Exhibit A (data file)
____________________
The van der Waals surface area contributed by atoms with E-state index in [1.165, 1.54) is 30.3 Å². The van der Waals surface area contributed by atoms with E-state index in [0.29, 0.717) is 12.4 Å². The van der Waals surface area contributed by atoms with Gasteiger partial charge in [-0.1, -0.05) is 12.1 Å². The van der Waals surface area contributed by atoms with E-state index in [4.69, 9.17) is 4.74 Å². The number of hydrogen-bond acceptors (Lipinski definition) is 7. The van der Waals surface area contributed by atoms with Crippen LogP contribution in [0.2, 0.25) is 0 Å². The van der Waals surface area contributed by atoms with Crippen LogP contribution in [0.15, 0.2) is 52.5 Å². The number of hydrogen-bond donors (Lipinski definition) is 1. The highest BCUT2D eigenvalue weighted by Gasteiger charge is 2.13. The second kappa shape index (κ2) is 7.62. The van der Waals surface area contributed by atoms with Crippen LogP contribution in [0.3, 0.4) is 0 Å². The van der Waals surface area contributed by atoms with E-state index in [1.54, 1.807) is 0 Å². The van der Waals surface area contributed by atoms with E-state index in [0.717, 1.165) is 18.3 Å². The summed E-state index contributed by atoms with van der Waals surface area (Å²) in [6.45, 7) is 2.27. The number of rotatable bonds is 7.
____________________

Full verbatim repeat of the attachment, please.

The van der Waals surface area contributed by atoms with E-state index in [1.165, 1.54) is 30.3 Å². The van der Waals surface area contributed by atoms with E-state index in [0.29, 0.717) is 12.4 Å². The van der Waals surface area contributed by atoms with Gasteiger partial charge in [-0.1, -0.05) is 12.1 Å². The van der Waals surface area contributed by atoms with E-state index in [4.69, 9.17) is 4.74 Å². The number of hydrogen-bond acceptors (Lipinski definition) is 7. The van der Waals surface area contributed by atoms with Crippen LogP contribution in [0.2, 0.25) is 0 Å². The van der Waals surface area contributed by atoms with Crippen LogP contribution in [0.15, 0.2) is 52.5 Å². The number of hydrogen-bond donors (Lipinski definition) is 1. The highest BCUT2D eigenvalue weighted by Gasteiger charge is 2.13. The second kappa shape index (κ2) is 7.62. The van der Waals surface area contributed by atoms with Crippen LogP contribution in [0.3, 0.4) is 0 Å². The van der Waals surface area contributed by atoms with E-state index in [1.54, 1.807) is 0 Å². The van der Waals surface area contributed by atoms with E-state index in [0.717, 1.165) is 18.3 Å². The summed E-state index contributed by atoms with van der Waals surface area (Å²) in [6.45, 7) is 2.27. The number of rotatable bonds is 7.